Okay I did the easy part first:A medicinal dosage is 5 milligrams per pound of bodyweight. The medicine is 0.9 grams per milliliter. If a patient is 72.7 kilograms, how many milliliters of dosage should the patient take?

5 mg / 1 lb = .005 g / 1 lb

Since there's .005 grams in 5 milligrams. Now I will change it to kilograms:

.005 g / 1 lb = x / 2.20462262 lb

Since there's 2.20462262 lbs. in 1 kg so I want the ratio set for grams per kilogram (since 1 kg is 2.20462262 lbs. and I need to keep the units in lbs)

Cross multiply:

.005 g / 1 lb = x / 2.20462262 lb

(2.20462262 lb)(.005 g) = (1 lb)(x)

Divide both sides by 1 lb which cancels out the lb. unit on both sides:

(2.20462262)(.005 g) = x

So:

0.0110231131 g = x

So I will need 0.0110231131 grams per 2.20462262 lbs. of body weight. 2.20462262 lbs is also 1 kg so I will just exchange the units:

0.0110231131 grams / 1 kg

The dosage is 0.0110231131 grams per 1 kg, so:

0.0110231131 grams / 1 kg = x / 72.7 kilograms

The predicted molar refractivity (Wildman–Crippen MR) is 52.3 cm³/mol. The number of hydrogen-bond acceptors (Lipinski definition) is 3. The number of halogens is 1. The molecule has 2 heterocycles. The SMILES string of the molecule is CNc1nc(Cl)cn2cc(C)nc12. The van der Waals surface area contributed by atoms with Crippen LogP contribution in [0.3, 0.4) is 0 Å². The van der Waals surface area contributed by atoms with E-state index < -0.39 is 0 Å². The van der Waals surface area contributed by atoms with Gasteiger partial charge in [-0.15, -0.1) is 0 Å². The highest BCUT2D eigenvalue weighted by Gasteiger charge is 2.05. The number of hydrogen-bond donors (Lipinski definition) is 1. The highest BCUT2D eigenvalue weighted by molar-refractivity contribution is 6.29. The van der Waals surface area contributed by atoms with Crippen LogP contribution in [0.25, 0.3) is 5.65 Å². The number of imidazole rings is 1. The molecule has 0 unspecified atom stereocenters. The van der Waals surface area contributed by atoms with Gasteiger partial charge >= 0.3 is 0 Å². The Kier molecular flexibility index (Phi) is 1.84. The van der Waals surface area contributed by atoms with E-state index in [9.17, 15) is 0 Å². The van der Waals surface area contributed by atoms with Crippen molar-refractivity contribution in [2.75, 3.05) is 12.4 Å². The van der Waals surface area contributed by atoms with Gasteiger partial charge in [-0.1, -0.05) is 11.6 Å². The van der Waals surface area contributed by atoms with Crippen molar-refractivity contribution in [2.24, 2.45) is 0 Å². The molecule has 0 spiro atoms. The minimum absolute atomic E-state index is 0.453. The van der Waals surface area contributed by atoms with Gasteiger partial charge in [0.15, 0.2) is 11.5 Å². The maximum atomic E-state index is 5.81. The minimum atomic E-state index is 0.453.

Cross multiply:

(1 kg)(x) = (0.0110231131 grams)(72.7 kilograms)

Divide both sides by 1 kg:

x = (0.0110231131 grams)(72.7)

x = 0.801380322 grams

So the patient needs 0.801380322 grams of medicine total for his bodyweight.

What I don't understand is what to do next. What does 0.9 grams per milliliter mean? I thought milliliter is a unit of volume. So that means there's 0.9 grams of medicine per 1 milliliter of volume (of maybe water or some other physical space, maybe like in pill form or otherwise), but what does that have to do with problem or anything at all?

I know I get the correct answer if I divide: 0.801380322 grams / (.9 grams / 1 mL)

But I don't understand the reason why.